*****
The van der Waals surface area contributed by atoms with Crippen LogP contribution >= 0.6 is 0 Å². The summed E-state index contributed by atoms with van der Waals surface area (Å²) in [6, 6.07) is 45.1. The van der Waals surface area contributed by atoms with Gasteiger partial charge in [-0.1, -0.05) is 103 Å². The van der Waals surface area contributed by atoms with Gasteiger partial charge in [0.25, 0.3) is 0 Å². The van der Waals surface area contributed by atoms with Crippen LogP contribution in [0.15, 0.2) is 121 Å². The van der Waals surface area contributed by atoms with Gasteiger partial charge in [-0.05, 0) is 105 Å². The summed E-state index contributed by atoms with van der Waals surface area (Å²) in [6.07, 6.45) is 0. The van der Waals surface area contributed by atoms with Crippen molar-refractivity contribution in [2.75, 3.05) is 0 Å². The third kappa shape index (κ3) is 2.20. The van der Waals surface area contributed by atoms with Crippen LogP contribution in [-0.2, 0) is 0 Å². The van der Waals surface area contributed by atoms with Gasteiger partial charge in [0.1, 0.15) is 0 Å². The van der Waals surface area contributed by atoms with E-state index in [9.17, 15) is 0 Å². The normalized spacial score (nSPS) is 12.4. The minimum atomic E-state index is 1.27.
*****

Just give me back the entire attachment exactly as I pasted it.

The van der Waals surface area contributed by atoms with Crippen LogP contribution >= 0.6 is 0 Å². The summed E-state index contributed by atoms with van der Waals surface area (Å²) in [6, 6.07) is 45.1. The van der Waals surface area contributed by atoms with Gasteiger partial charge in [-0.1, -0.05) is 103 Å². The van der Waals surface area contributed by atoms with Gasteiger partial charge in [0.25, 0.3) is 0 Å². The van der Waals surface area contributed by atoms with Crippen LogP contribution in [0.15, 0.2) is 121 Å². The van der Waals surface area contributed by atoms with Gasteiger partial charge in [-0.05, 0) is 105 Å². The summed E-state index contributed by atoms with van der Waals surface area (Å²) in [6.07, 6.45) is 0. The van der Waals surface area contributed by atoms with Crippen molar-refractivity contribution in [2.75, 3.05) is 0 Å². The third kappa shape index (κ3) is 2.20. The van der Waals surface area contributed by atoms with Crippen LogP contribution in [-0.2, 0) is 0 Å². The van der Waals surface area contributed by atoms with Gasteiger partial charge in [0.1, 0.15) is 0 Å². The van der Waals surface area contributed by atoms with E-state index in [9.17, 15) is 0 Å². The normalized spacial score (nSPS) is 12.4. The minimum atomic E-state index is 1.27.